Kira Radinsky has written an algorithm that dissects old news stories and other Internet postings to look for past cause and effect, and then can alert us to possible disasters, geopolitical events, and disease outbreaks.
The New York Times might be a widely respected chronicler of past events, but can we use it to divine the future? Kira Radinsky, a 27-year-old Israeli computer prodigy dubbed the “web prophet” says yes.
Radinsky, who appeared this year on MIT’s prestigious list of top 35 inventors under the age of 35 (previous winners include the likes of Mark Zuckerberg, Larry Page, and Sergey Brin), and who started university at the age of 15 and received her Ph.D. in computer science at 26, has developed a unique system which she claims has already predicted the first cholera epidemic in Cuba in many decades, many of the riots that started the Arab Spring, and other important world events.
The complex computer algorithms she wrote collect immense volumes of electronic data–most notably several decades of New York Times archives but also anything from Twitter feeds to Wikipedia entries–and processes it to extract little-known cause and effect patterns that can be used to predict future events.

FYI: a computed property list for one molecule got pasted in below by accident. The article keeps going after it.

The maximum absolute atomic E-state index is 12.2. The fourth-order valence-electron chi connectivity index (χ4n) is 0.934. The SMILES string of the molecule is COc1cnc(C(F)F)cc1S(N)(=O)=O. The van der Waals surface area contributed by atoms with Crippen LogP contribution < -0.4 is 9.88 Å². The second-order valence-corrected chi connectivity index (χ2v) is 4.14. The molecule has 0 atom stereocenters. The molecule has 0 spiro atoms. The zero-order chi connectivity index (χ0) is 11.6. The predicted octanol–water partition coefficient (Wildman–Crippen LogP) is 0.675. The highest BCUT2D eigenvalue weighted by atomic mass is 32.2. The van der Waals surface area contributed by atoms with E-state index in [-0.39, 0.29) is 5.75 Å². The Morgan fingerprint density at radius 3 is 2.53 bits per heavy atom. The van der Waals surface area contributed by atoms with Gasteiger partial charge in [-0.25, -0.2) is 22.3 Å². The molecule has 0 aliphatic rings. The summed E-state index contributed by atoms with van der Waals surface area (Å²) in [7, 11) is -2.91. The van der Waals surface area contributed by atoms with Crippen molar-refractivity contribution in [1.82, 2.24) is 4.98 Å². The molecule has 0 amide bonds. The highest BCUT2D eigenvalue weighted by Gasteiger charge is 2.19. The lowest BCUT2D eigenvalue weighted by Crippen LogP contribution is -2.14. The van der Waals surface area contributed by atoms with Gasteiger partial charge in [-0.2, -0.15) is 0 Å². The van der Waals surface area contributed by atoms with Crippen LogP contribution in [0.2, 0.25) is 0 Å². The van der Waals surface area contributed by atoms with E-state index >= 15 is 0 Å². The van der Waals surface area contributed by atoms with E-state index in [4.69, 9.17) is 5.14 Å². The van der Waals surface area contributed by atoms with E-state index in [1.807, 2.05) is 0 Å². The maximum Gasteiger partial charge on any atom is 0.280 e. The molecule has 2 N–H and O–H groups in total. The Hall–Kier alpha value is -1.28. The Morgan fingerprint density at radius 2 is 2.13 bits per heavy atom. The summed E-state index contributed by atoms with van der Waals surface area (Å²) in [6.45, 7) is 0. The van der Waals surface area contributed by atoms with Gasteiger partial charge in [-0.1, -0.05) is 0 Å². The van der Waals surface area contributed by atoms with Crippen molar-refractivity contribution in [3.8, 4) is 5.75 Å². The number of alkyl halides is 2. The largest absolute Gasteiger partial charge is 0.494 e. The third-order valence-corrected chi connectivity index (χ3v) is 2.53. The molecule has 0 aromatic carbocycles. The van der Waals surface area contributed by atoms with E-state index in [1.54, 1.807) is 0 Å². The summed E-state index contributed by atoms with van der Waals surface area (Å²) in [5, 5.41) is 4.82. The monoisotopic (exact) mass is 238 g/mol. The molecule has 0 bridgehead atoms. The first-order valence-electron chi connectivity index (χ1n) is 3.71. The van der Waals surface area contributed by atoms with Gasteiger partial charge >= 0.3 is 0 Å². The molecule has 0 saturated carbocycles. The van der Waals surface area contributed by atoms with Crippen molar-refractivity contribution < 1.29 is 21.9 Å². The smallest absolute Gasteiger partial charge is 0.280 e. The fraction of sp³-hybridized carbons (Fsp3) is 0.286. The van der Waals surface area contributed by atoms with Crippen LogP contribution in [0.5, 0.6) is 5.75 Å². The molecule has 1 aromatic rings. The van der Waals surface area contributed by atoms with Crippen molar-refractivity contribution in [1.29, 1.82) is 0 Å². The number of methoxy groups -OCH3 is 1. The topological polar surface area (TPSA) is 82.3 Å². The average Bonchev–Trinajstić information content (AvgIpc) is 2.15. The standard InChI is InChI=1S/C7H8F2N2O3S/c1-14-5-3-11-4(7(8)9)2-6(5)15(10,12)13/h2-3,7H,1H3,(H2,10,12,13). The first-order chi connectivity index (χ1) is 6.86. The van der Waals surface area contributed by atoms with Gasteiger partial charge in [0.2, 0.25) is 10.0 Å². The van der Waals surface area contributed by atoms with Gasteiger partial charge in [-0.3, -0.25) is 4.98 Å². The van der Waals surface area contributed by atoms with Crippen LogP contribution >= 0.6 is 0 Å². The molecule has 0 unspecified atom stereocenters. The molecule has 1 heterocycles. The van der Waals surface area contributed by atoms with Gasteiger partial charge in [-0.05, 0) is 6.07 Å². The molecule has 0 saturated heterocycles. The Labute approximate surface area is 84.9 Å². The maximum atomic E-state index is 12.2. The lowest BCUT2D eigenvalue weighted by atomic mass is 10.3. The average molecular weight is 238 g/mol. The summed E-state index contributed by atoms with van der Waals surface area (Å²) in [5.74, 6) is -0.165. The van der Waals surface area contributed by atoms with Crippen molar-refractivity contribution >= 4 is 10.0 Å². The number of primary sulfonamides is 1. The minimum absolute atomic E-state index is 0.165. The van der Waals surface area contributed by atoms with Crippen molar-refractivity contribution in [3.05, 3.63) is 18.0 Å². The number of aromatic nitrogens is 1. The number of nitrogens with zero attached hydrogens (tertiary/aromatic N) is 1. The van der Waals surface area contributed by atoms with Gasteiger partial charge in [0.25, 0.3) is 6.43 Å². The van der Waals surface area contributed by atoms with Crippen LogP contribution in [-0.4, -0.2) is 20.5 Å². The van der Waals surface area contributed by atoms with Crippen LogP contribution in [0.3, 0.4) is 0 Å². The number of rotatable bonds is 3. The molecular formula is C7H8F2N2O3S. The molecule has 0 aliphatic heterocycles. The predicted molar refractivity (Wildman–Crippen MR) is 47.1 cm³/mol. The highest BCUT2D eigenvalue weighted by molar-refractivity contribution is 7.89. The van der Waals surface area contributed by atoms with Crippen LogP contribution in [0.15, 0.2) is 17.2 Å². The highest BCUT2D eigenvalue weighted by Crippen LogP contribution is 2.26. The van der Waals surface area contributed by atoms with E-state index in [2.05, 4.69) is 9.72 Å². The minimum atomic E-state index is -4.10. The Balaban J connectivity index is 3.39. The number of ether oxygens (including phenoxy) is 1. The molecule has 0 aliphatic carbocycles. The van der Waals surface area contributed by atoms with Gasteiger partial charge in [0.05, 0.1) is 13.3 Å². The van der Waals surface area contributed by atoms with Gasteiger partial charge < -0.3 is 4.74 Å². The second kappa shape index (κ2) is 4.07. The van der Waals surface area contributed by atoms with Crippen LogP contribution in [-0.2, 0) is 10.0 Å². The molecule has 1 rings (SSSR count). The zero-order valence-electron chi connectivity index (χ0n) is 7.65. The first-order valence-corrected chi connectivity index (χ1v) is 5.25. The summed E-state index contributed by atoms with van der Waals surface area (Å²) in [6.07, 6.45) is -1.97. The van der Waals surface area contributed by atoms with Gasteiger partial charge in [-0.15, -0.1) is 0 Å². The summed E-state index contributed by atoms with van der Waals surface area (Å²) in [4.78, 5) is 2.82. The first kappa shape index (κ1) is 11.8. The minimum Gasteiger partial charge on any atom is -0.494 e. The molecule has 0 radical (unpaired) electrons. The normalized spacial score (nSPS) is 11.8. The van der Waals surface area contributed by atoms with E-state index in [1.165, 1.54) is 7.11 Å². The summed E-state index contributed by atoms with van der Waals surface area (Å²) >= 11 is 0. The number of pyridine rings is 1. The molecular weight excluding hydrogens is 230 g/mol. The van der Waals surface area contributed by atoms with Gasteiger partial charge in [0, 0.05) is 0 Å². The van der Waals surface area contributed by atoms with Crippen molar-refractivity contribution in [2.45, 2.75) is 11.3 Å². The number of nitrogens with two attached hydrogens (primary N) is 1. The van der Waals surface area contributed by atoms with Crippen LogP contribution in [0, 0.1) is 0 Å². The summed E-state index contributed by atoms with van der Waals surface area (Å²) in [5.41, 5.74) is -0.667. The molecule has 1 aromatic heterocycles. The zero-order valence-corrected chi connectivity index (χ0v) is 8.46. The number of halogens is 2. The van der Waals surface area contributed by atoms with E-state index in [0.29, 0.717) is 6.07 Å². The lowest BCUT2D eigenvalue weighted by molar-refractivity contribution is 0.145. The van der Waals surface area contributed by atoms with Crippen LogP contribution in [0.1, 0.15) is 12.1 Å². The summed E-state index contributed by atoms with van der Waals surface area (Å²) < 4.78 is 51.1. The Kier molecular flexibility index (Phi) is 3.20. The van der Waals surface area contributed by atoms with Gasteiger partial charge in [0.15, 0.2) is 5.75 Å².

For example, she says, “If a storm comes two years after a drought, a few weeks [after the storm] the probability of a cholera outbreak is huge, especially in countries with low GDP and low concentration of clean water.”
This may seem fairly intuitive–people have been making similar predictions for thousands of years–but getting a computer to do it, and to analyze accurately the massive amounts of electronic data present on the web, is another matter. Even simple examples present complex challenges.
As an example, she points to a hypothetical headline that says there is an earthquake in Australia. “You want to predict what’s going to happen [next] so you look up your database and see that there was an earthquake in Turkey,” she said. “You need [your program] to understand that Turkey and Australia are [different] countries. So after an earthquake in Turkey, the Red Cross sent help to Ankara. But to predict that an earthquake in Australia would result in the Red Cross sending help to Ankara is incorrect … so [you] have to build a different function from the data to fix that.”
It all started as a game, Radinsky says, when she was playing with Google Trends in 2007 (Google Trends a public web facility that analyses the volume of searches for a particular query). She quickly found out that she could predict some of what people would search for–such as hurricanes–based on news reports of recent world events. Then she asked herself if she could adapt this mechanism to predict future developments.